Our precious and transient life. Words of a Tibetan Buddhist teacher

As part of my online course on ‘Tibetan Buddhist meditation and the modern world’, I watched some videos by Anam Thubten. Apart from the fact that his gentle, kind and loving energy could be felt through the screen, his words were deeply profound and touching too.

As part of a very short guided meditation he said:

While we’re doing this in reflection you can relax your eyes. Or you can keep them closed. And then just think about your age. Perhaps you are quite young, or you can be middle aged. Just realize that all those years are gone. It feels like all the years passed by, and like a dream. They’re almost gone in a single moment. It’s hard to believe that all these years are already gone. And then, now realize that you don’t know you’re going to live another 50 years or 60 years. Some day the whole life is going to be gone, just like your own past. This insight can help you to feel some kinda, urgency to realize as well as also actualize the purpose of this human life, that is so precious and yet so transient. The purpose of life doesn’t have to be transcendent or religious. We all agree with that.

The purpose of life is actually happiness.

How touching was that? To suddenly bring everything into such clear focus. To make you realise that you’re living like you’re guaranteed to see another 50 years or so. It’s ok to feel sad and it’s ok to feel afraid. Admitting to these feelings is the first step towards freeing ourselves from their hold.

And the lovely teacher continued with some simple advice for starting and ending the day.

When you wake up in the morning, first thing, just sit even if for half a minute or even less than that, in your bed, and then just breathe and try to develop this simple reflection. And that is to remind yourself that how precious and transient this life is.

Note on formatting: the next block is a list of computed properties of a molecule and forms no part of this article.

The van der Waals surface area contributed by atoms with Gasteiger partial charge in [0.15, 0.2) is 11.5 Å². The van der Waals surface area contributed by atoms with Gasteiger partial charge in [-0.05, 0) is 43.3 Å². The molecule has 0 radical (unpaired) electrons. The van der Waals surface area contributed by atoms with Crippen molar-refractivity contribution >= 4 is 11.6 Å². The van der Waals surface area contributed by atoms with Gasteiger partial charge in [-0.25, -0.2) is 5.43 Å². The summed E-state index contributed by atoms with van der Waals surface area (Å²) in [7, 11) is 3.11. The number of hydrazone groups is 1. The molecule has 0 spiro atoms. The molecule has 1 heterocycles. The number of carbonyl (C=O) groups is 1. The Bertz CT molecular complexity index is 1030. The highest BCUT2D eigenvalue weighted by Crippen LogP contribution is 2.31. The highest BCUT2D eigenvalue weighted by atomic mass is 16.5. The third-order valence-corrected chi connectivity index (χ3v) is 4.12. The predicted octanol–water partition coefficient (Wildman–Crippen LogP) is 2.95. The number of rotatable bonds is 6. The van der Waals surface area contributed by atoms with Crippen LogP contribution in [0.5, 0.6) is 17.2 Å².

And from that simple reflection you’re going to have this authentic feeling, that life is so precious, and then you’ll have also this, almost a natural commitment, to live the whole day. And to its fullest potential. And you will have commitment to live that day in the state of peace, love, and kindness. And happiness. I will have that natural commitment, as it was very simple thought.

And then, through the day maybe you can pause here and there and just try to remember how precious this human life is, and then you’ll be able to live in the moment, and not to be lost in fear or anxiety. And you’ll be able to appreciate that very moment. And you’ll be able to truly appreciate whatever your dream, and be totally in action that you’re engaging with. And you’ll feel there, wherever you are, is the place you belong to. Whatever your dream is the best that you can do.

And then, before you go to bed every night, I recommend you to just take another short time, it all depends on how much time you have. You can do this reflection for a few minutes or longer. You can do this reflection for even one minute. And then try to review how you lived. How did you live the whole day and how did your day go by, and did you live in fear? Did you have an argument with somebody else, did you have a lot of anxiety or you lived in joy and happiness and allowing kindness?

You don’t have to judge yourself if you get lost in anger or in anxiety just to find out how you are living every day. And then you gain some kind of deep understanding about your own mind and your way to live each and every moment, and then you will have much more courage as a commitment, to live the next day, even with more love and kindness, cloudy tear, courage and the joy.

Cloudy tear.

Namaste

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